7. The method according to claim 3 wherein the skin is of a human body in areas selected from the group consisting of face, scalp, hands and legs.
8. The method according to claim 6 wherein the area is between the nose and lips.
9. A kit for removing hair from body skin comprising:
(a) a laser; and
(b) a colorimeter
(c) instructions for operating the laser to remove hair from body skin, the instructions comprising:
(i) measuring with the colorimeter color of an area of the skin where hair is to be removed to obtain a color value expressing the relative green and blue remittance of said skin in a previously validated form related to a therapeutic dosage of laser light which will inactivate hair follicles without permanent harm of surrounding tissues;
(ii) employing the color value to determine an optimum range of laser energy necessary to kill hair follicles in the area yet minimizing inflammatory reactions; and
(iii) directing laser energy of the optimum range at the skin area.
10. The kit according to claim 9 wherein the color value is defined by the L*a*b* system of color coordinates.
11. The kit according to claim 10 wherein the laser energy is provided in a dose according to the equation:
Laser Dose=k 1− k 2(b*/L*)
wherein k1 ranges from 1 to 60 and k2 ranges from 1 to 120.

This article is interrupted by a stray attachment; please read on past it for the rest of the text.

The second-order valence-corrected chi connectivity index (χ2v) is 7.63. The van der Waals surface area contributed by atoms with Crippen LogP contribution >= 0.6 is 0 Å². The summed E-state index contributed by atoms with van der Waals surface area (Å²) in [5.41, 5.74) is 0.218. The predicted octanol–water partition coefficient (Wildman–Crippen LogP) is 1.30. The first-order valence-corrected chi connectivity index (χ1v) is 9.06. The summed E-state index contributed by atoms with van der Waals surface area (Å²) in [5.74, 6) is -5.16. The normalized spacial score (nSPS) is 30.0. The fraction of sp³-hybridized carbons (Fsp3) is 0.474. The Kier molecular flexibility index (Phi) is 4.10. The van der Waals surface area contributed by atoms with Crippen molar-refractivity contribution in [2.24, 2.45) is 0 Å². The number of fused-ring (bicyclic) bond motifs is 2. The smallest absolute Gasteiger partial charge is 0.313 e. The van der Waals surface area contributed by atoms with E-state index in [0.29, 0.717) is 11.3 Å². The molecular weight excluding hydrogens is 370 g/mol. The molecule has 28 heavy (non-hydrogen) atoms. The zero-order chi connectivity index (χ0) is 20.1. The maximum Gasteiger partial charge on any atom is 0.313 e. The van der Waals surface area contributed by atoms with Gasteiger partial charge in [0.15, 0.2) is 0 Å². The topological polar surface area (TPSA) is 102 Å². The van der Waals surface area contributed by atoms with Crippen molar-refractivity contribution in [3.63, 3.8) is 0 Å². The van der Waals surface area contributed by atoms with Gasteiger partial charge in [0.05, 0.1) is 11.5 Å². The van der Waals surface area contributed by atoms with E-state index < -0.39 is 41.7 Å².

12. The kit according to claim 11 wherein the laser energy is delivered by a ruby laser.
13. The kit according to claim 12 wherein the ruby laser operates at 694 nm.
14. The kit according to claim 9 wherein the laser energy is delivered from the laser with a 3 millisecond pulse.
15. A method for removing hair from body skin comprising:
(a) measuring with a colorimeter color of an area of the skin where hair is to be removed to obtain a color value;
(b) employing the color value to determine an optimum range of laser energy necessary to kill hair follicles in the area yet minimizing inflammatory reactions; and
(c) directing laser energy of the optimum range at the skin area, and
(d) wherein the color value is defined by the L*a*b* System of color coordinates.
16. The method according to claim 15 wherein the laser energy is provided in a dose following the formula:
Laser Dose=k 1− k 2(b*/L*)
wherein k1 ranges from 1 to 60 and k2 ranges from 1 to 120.
17. A kit for removing hair from body skin comprising:
(a) a laser; and
(b) instructions for operating the laser to remove hair from body skin, the instructions comprising: